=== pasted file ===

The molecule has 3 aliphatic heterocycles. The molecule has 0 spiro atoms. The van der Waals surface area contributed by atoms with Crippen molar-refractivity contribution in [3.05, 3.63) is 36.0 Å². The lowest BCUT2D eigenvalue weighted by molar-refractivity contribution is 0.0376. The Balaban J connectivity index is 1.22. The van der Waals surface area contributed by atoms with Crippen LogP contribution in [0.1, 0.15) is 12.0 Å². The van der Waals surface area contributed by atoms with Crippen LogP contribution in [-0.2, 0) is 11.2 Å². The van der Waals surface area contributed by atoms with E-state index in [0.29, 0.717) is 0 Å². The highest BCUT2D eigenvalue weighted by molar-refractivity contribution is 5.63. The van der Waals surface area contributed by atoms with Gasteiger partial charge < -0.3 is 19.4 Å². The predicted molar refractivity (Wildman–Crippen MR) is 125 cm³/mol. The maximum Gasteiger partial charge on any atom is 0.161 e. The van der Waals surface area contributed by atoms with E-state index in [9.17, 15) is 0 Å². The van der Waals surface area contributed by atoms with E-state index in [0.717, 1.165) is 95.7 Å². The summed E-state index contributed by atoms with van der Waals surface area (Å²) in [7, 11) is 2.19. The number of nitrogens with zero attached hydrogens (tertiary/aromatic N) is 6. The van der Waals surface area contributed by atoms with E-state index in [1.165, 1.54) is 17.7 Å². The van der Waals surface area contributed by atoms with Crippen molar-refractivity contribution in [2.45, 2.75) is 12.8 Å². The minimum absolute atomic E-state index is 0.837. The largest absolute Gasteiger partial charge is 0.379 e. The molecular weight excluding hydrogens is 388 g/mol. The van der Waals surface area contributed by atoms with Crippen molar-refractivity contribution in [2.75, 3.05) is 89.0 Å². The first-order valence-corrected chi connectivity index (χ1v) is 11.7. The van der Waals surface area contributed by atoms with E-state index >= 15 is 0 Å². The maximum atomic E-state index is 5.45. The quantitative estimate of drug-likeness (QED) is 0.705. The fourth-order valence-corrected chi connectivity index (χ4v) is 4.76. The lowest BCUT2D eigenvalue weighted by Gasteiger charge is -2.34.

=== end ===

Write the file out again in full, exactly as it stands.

The molecule has 3 aliphatic heterocycles. The molecule has 0 spiro atoms. The van der Waals surface area contributed by atoms with Crippen molar-refractivity contribution in [3.05, 3.63) is 36.0 Å². The lowest BCUT2D eigenvalue weighted by molar-refractivity contribution is 0.0376. The Balaban J connectivity index is 1.22. The van der Waals surface area contributed by atoms with Crippen LogP contribution in [0.1, 0.15) is 12.0 Å². The van der Waals surface area contributed by atoms with Crippen LogP contribution in [-0.2, 0) is 11.2 Å². The van der Waals surface area contributed by atoms with E-state index in [0.29, 0.717) is 0 Å². The highest BCUT2D eigenvalue weighted by molar-refractivity contribution is 5.63. The van der Waals surface area contributed by atoms with Gasteiger partial charge < -0.3 is 19.4 Å². The predicted molar refractivity (Wildman–Crippen MR) is 125 cm³/mol. The maximum Gasteiger partial charge on any atom is 0.161 e. The van der Waals surface area contributed by atoms with E-state index in [9.17, 15) is 0 Å². The van der Waals surface area contributed by atoms with E-state index in [0.717, 1.165) is 95.7 Å². The summed E-state index contributed by atoms with van der Waals surface area (Å²) in [7, 11) is 2.19. The number of nitrogens with zero attached hydrogens (tertiary/aromatic N) is 6. The van der Waals surface area contributed by atoms with E-state index in [1.165, 1.54) is 17.7 Å². The van der Waals surface area contributed by atoms with Crippen molar-refractivity contribution in [2.45, 2.75) is 12.8 Å². The minimum absolute atomic E-state index is 0.837. The largest absolute Gasteiger partial charge is 0.379 e. The molecular weight excluding hydrogens is 388 g/mol. The van der Waals surface area contributed by atoms with Crippen molar-refractivity contribution in [2.75, 3.05) is 89.0 Å². The first-order valence-corrected chi connectivity index (χ1v) is 11.7. The van der Waals surface area contributed by atoms with E-state index >= 15 is 0 Å². The maximum atomic E-state index is 5.45. The quantitative estimate of drug-likeness (QED) is 0.705. The fourth-order valence-corrected chi connectivity index (χ4v) is 4.76. The lowest BCUT2D eigenvalue weighted by Gasteiger charge is -2.34.